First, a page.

Wednesday, 27 August 2008

Day Twenty-Five- On the Move- Finally!

Hanwell- Alperton- Paddington Basin

Grand Union Canal

15 miles, 8 locks

In which the Duck and its crew negociate a short flight, fill and empty various tanks, and fulfil an ambition by visiting Little Venice by boat, before mooring up in Paddington Basin.

The first job of the day was to ascend the 8 locks of the Hanwell flight. As locks go, they're BIG- double locks that are VERY deep, with gate and ground paddles at the top to help them fill quickly. All in all, pretty awe inspiring, especially seeing the maelstroms of water that can be created.

We had problems at first with the lower pounds having very little water; nearly two feet less than normal, if the marks on the bank were anything to go by. The water was nearly crystal clear, which was nice- but this did mean you could see the awesome amounts of rubbish floating around. Quite worrying, too, as anything in the intake- even a single leaf- is enough to block the intake and require us to flush it before we could proceed. The intake became blocked in the first pound, and after flushing it we decided to turn the engine off in the locks and for me to wait in the lock until Amy had fully drained and opened the next (all the locks were set against us, unluckily) to minimise the amount of time spent with the engine on in turbulent water, as opening the paddles stirred up all the rubbish.

The tactics worked, and we made our slow and steady way up the flight. Towards the end, we were assisted by some people from the party of two boats behind us; having enough crew to get yourselves through and help the boat in front must make things a great deal easier!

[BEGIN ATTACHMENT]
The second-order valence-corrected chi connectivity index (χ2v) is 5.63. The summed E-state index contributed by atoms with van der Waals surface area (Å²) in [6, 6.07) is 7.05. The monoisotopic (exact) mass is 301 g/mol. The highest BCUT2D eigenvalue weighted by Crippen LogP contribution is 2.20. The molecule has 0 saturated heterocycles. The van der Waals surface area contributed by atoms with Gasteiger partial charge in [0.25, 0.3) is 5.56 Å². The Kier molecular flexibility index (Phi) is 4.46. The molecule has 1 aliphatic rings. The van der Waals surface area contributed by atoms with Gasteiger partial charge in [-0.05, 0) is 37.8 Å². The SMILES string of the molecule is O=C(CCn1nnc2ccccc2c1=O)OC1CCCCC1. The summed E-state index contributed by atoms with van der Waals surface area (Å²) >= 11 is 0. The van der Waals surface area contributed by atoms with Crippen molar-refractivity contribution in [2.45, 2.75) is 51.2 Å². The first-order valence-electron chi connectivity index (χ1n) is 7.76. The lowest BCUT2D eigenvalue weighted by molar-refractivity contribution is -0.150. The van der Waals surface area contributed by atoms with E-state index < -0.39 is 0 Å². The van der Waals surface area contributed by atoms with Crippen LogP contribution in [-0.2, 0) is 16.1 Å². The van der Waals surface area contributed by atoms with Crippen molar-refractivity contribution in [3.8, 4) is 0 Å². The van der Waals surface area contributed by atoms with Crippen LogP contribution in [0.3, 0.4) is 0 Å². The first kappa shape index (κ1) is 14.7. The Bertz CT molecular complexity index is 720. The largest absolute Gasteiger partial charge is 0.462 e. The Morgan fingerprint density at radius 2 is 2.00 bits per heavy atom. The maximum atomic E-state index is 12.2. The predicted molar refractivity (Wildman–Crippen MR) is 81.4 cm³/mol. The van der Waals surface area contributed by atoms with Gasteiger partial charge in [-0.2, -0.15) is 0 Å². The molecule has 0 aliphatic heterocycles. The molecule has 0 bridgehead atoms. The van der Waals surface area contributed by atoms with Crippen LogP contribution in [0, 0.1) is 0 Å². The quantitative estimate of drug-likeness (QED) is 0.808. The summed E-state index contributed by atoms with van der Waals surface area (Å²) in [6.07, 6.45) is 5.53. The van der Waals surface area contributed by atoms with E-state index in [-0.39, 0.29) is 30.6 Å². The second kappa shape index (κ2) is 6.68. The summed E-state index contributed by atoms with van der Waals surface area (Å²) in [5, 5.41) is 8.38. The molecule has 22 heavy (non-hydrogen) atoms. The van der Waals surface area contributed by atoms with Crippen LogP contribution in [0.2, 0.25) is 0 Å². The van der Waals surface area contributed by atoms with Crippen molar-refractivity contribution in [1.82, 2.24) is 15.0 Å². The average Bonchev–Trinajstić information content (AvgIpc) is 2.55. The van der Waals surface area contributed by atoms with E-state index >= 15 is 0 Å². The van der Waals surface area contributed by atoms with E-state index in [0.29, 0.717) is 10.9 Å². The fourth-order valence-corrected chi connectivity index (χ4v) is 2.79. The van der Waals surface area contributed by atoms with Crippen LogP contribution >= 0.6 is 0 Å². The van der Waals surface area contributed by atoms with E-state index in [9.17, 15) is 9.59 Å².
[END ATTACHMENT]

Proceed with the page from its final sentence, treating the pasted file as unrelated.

Once we arrived at the top of the flight, we had lunch (soup) and emptied the portaloo. We also filled the cavernous water tank, which had been nearly completely empty; it took nearly an hour!

We then pressed onwards, towards the junction at Bull's Bridge where we would take the Paddington Arm into the centre of London. The scenery was reasonably uninteresting and the canal was utterly full of carrier bags and rubbish- and coconuts. These come from Hindu funerals where, with BW's permission, mourners release them into the Grand Union canal- it's the equivalent of the Ganges, apparently.

Amy had to go back to her house in Harringay, where she was to meet the landlady and sign the paperwork that ended her lease. To do this, we had to get close to a tube station, ideally, and at Alperton, we moored up next to a Sainsbury's on some 7-day BW moorings. Amy headed off, but I didn't like the look of the area; it wasa bit graffittied, and the moorings just didn't feel too safe; so, at about six thirty, having done some shopping in Sainsbury's, I headed off by myself down the (lock-free!) long stretch. It was going to get dark at about 8 or so, and whilst I didn't think I'd make Little Venice, I did mean to get reasonably close. I worked the engine hard and arrived at about 8, and in search of a mooring headed into Paddington Basin.

It was good to fulfil an ambition of ours; many times, we'd visited Little Venice, often in the evening, and dreamt of having our own boat there. Whenever we passed through Paddington, in fact, we'd try and see the canal. To be moored up here was fantastic.

I found a space, although it looked rather tight, between two boats on the visitors' moorings. I headed in, only to find that the gap was only about forty-seven feet long- and not the forty-eight of the boat. Luckily, the occupants of nb Huggly Buggly moved back to let me in. Amy rather spoiled the effect I was going for, of having her arrive and see the boat moored in a space with mere inches at either end, by arriving back slightly prematurely. Oh well, I still hope it was impressive!

We had a nice dinner of bacon sarnies and went to bed happy, having written the exceedingly long blog post explaining the gap of the last few days.

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